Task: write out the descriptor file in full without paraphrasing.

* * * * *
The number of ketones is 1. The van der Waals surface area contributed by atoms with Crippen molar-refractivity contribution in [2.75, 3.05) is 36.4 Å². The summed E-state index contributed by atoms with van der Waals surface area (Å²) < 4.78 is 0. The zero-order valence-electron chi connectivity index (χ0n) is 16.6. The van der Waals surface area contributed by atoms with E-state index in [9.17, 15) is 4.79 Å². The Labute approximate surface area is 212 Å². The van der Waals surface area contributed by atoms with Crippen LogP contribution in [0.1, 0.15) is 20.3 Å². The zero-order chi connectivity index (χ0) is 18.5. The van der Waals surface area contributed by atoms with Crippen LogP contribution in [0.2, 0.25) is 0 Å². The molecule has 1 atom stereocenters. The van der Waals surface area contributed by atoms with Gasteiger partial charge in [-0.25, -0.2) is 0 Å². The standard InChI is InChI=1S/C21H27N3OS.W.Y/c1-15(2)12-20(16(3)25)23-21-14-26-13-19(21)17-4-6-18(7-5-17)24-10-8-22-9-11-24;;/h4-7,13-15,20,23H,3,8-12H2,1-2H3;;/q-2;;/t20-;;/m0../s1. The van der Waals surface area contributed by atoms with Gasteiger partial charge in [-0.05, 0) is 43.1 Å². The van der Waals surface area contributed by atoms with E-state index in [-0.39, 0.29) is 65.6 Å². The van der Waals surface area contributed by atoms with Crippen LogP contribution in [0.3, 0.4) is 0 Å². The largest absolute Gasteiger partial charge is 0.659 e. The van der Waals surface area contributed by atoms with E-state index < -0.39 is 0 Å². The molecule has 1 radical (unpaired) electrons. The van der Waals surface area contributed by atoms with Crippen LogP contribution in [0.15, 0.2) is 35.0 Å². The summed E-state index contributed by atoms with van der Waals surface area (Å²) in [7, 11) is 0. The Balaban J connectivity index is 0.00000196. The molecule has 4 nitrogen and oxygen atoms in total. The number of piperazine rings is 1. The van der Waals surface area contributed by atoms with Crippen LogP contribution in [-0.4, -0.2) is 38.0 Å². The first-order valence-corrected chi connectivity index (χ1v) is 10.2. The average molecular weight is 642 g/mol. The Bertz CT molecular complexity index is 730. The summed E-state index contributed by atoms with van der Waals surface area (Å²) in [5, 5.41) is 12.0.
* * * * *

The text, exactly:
The number of ketones is 1. The van der Waals surface area contributed by atoms with Crippen molar-refractivity contribution in [2.75, 3.05) is 36.4 Å². The summed E-state index contributed by atoms with van der Waals surface area (Å²) < 4.78 is 0. The zero-order valence-electron chi connectivity index (χ0n) is 16.6. The van der Waals surface area contributed by atoms with E-state index in [9.17, 15) is 4.79 Å². The Labute approximate surface area is 212 Å². The van der Waals surface area contributed by atoms with Crippen LogP contribution in [0.1, 0.15) is 20.3 Å². The zero-order chi connectivity index (χ0) is 18.5. The van der Waals surface area contributed by atoms with Crippen LogP contribution in [0.2, 0.25) is 0 Å². The molecule has 1 atom stereocenters. The van der Waals surface area contributed by atoms with Gasteiger partial charge in [-0.25, -0.2) is 0 Å². The standard InChI is InChI=1S/C21H27N3OS.W.Y/c1-15(2)12-20(16(3)25)23-21-14-26-13-19(21)17-4-6-18(7-5-17)24-10-8-22-9-11-24;;/h4-7,13-15,20,23H,3,8-12H2,1-2H3;;/q-2;;/t20-;;/m0../s1. The van der Waals surface area contributed by atoms with Gasteiger partial charge in [-0.05, 0) is 43.1 Å². The van der Waals surface area contributed by atoms with E-state index in [-0.39, 0.29) is 65.6 Å². The van der Waals surface area contributed by atoms with Crippen LogP contribution in [0.3, 0.4) is 0 Å². The largest absolute Gasteiger partial charge is 0.659 e. The van der Waals surface area contributed by atoms with E-state index < -0.39 is 0 Å². The molecule has 1 radical (unpaired) electrons. The van der Waals surface area contributed by atoms with Crippen LogP contribution in [0.15, 0.2) is 35.0 Å². The summed E-state index contributed by atoms with van der Waals surface area (Å²) in [7, 11) is 0. The Balaban J connectivity index is 0.00000196. The molecule has 4 nitrogen and oxygen atoms in total. The number of piperazine rings is 1. The van der Waals surface area contributed by atoms with Crippen LogP contribution in [-0.4, -0.2) is 38.0 Å². The first-order valence-corrected chi connectivity index (χ1v) is 10.2. The average molecular weight is 642 g/mol. The Bertz CT molecular complexity index is 730. The summed E-state index contributed by atoms with van der Waals surface area (Å²) in [5, 5.41) is 12.0.